Stable, non-dissipative, and conservative flux-reconstruction schemes in split forms

2Citations
Citations of this article
28Readers
Mendeley users who have this article in their library.

Abstract

A stable, non-dissipative, and conservative flux-reconstruction (FR) scheme is constructed and demonstrated for the compressible Euler and Navier–Stokes equations. A proposed FR framework adopts a split form (also known as the skew-symmetric form) for convective terms. Sufficient conditions to satisfy both the primary conservation (PC) and kinetic energy preservation (KEP) properties are rigorously derived by polynomial-based analysis for a general FR framework. It is found that the split form needs to be expressed in the PC split form or KEP split form to satisfy each property in discrete sense. The PC split form is retrieved from existing general forms (Kennedy and Gruber [33]); in contrast, we have newly introduced the KEP split form as a comprehensive form constituting a KEP scheme in the FR framework. Furthermore, Gauss–Lobatto (GL) solution points and g2 correction function are required to satisfy the KEP property while any correction functions are available for the PC property. The split-form FR framework to satisfy the KEP property, eventually, is similar to the split-form DGSEM–GL method proposed by Gassner [23], but which, in this study, is derived solely by polynomial-based analysis without explicitly using the diagonal-norm SBP property. Based on a series of numerical tests (e.g., Sod shock tube), both the PC and KEP properties have been verified. We have also demonstrated that using a non-dissipative KEP flux, a sixteenth-order (p15) simulation of the viscous Taylor–Green vortex (Re=1,600) is stable and its results are free of unphysical oscillations on relatively coarse mesh (total number of degrees of freedom (DoFs) is 1283).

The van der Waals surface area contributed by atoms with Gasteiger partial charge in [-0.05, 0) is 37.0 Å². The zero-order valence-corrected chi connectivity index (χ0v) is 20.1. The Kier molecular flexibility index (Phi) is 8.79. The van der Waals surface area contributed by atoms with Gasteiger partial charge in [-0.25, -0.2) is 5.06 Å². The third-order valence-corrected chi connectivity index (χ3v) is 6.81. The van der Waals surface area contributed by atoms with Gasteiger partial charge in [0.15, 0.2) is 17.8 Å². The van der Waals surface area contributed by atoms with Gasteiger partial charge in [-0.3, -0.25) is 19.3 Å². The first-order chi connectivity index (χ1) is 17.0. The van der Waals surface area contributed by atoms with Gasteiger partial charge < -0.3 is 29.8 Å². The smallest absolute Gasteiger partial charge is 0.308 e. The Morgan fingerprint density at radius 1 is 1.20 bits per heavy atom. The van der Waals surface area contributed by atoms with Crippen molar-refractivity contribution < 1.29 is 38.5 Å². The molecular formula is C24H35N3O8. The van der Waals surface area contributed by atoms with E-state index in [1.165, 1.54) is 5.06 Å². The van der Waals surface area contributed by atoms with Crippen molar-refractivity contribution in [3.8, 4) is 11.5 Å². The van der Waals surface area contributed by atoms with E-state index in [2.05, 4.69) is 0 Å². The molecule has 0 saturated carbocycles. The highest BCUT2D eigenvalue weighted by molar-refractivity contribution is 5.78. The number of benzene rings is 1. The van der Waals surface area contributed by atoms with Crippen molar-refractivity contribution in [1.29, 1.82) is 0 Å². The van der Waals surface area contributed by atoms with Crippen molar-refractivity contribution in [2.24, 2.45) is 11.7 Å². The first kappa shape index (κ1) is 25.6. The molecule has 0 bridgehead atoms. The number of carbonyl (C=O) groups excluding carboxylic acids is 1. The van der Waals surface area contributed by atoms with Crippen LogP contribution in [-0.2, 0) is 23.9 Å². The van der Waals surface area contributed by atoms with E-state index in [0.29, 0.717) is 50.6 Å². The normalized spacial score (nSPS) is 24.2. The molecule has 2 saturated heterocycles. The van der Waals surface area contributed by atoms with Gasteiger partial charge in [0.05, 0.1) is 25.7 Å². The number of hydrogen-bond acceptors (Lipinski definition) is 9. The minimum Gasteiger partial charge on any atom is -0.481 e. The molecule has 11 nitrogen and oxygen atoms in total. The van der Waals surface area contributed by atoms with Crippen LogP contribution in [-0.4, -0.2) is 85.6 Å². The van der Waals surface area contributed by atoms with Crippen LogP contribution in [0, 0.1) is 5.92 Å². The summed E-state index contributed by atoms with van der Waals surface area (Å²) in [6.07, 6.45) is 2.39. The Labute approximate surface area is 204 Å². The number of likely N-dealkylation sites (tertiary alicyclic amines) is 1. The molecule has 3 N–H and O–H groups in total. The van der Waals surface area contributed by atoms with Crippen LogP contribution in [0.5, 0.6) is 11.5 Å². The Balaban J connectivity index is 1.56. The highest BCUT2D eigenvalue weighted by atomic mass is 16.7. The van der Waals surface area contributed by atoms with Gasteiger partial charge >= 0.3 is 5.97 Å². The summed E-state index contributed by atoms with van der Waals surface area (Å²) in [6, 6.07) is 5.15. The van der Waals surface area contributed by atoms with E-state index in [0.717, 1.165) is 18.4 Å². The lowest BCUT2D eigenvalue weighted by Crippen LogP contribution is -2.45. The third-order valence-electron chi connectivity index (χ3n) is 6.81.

Cite

CITATION STYLE

APA

Abe, Y., Morinaka, I., Haga, T., Nonomura, T., Shibata, H., & Miyaji, K. (2018). Stable, non-dissipative, and conservative flux-reconstruction schemes in split forms. Journal of Computational Physics, 353, 193–227. https://doi.org/10.1016/j.jcp.2017.10.007

Register to see more suggestions

Mendeley helps you to discover research relevant for your work.

Already have an account?

Save time finding and organizing research with Mendeley

Sign up for free